Of course, before you rush out to find a cosigner (or to volunteer as one), it’s important to understand the potential risks of being a cosigner. Specifically, a variety of credit risks are associated with cosigning a credit product, especially if the original borrower becomes unable to repay the debt.
Cosigners can experience significant credit damage from delinquent payments should the primary borrower not behave responsibly. And, of course, there’s the ever-present risk that the cosigner will be stuck repaying the debt — or be sued by the creditor if they don’t. Should Homer forget to pay his auto loan, for instance, Wendy’s credit score will likely take a hit. And should Homer stop paying his loan altogether, Wendy will start receiving the bills.
Be an Authorized User to Build Credit
While cosigners can be used to help you obtain credit you might not otherwise qualify for, becoming an authorized user may help you build up your own credit profile without needing to apply for anything yourself. In other words, when you have a low credit score, or have yet to establish one at all, you may need a cosigner; at the same time, if you’re looking to improve your credit, you may want to be an authorized user.
The perks of being an authorized user can be especially useful when just starting on your credit journey. Although you can find many credit cards for no-credit consumers, you can jump-start your credit-building by becoming an authorized user on a well-established credit account.
Primarily a function of revolving credit lines, such as credit cards, authorized users are individuals who are given access to someone else’s credit line. Basically, authorized users can charge purchases to the account as though it were their own, but the primary cardholder will be responsible for repaying the debt.
As an example, consider pretend pre-teen, Penelope, who is going off to summer camp. To prevent Penelope from being penniless in an emergency, her parents make her an authorized user on their credit card. As an authorized user, Penelope will receive a credit card in her own name that is tied to her parents’ credit account. She’ll be able to make purchases with that card anywhere the card is accepted — but mom and dad will still get the bill.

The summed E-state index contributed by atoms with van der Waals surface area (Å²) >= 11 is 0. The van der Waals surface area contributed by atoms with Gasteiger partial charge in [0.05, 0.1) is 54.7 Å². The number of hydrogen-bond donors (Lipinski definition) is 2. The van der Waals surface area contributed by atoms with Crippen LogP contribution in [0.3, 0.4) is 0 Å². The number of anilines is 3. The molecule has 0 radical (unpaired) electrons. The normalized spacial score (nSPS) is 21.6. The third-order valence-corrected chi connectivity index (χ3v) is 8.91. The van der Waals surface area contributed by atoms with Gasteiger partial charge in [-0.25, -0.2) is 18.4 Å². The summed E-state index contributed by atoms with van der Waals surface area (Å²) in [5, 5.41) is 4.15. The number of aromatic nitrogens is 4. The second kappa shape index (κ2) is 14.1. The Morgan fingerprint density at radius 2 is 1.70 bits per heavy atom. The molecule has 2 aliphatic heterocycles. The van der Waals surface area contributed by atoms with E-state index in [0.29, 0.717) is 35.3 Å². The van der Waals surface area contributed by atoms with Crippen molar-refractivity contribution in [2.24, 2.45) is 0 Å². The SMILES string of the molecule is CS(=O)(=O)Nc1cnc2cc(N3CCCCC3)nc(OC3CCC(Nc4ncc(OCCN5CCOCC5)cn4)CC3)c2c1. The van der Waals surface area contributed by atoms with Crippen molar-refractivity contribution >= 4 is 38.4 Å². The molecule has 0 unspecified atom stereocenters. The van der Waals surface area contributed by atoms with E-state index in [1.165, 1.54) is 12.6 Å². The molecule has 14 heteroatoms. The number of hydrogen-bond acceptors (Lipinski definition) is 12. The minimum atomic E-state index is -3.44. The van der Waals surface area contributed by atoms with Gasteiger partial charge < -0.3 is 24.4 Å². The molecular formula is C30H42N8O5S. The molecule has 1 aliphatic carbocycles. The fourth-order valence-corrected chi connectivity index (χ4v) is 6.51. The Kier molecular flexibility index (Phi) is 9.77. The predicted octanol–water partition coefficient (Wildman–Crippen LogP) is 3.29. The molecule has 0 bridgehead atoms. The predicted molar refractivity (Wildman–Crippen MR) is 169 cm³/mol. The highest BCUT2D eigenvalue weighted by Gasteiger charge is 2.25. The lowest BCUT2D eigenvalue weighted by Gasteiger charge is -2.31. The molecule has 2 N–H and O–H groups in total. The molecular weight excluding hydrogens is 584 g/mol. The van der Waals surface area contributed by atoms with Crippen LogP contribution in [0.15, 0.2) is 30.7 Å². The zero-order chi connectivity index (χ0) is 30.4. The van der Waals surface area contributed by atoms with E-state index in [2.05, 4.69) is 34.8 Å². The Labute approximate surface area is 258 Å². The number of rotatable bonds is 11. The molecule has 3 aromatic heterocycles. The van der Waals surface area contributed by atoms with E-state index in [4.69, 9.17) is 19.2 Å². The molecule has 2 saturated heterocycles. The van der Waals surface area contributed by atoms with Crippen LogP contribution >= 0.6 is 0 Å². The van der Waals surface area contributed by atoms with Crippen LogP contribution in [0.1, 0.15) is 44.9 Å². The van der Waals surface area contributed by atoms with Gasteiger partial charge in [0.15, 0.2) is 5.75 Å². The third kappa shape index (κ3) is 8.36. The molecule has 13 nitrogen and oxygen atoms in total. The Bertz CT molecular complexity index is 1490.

While not responsible for the debt on the account, authorized users will still share some of the credit benefits — and the credit risks. That’s because the credit account for which you are an authorized user will show up on your own credit report in addition to that of the primary cardholder, including the available credit limit and current balance.
Presuming the primary cardholder uses the card responsibly, including maintaining a low balance, having the account on your own credit report can improve your credit score by lowering your utilization rate (worth up to 30% of your FICO score), as well as boosting your credit history length and average age of account (jointly worth 15% of your FICO).
In Penelope’s case, being added to her parents’ card as an authorized user as a young adult means she’ll already have a credit history established when she reaches adulthood and looks to apply for her own credit. Penelope will likely be able to skip many of the less-than-awesome starter cards on the market and head right for a great rewards card or other prime product.
Don’t Let a Few Little Words Hurt Your Credit
With a mind-boggling array of acronyms and jargon, finance can often seem like another language — one impossible to decipher. But in the fight for financial well-being, few tools can be as powerful as simply knowing some key terms. Knowing when and where to use a cosigner or an authorized user, for instance, can not only save you money, but it can save your credit, too.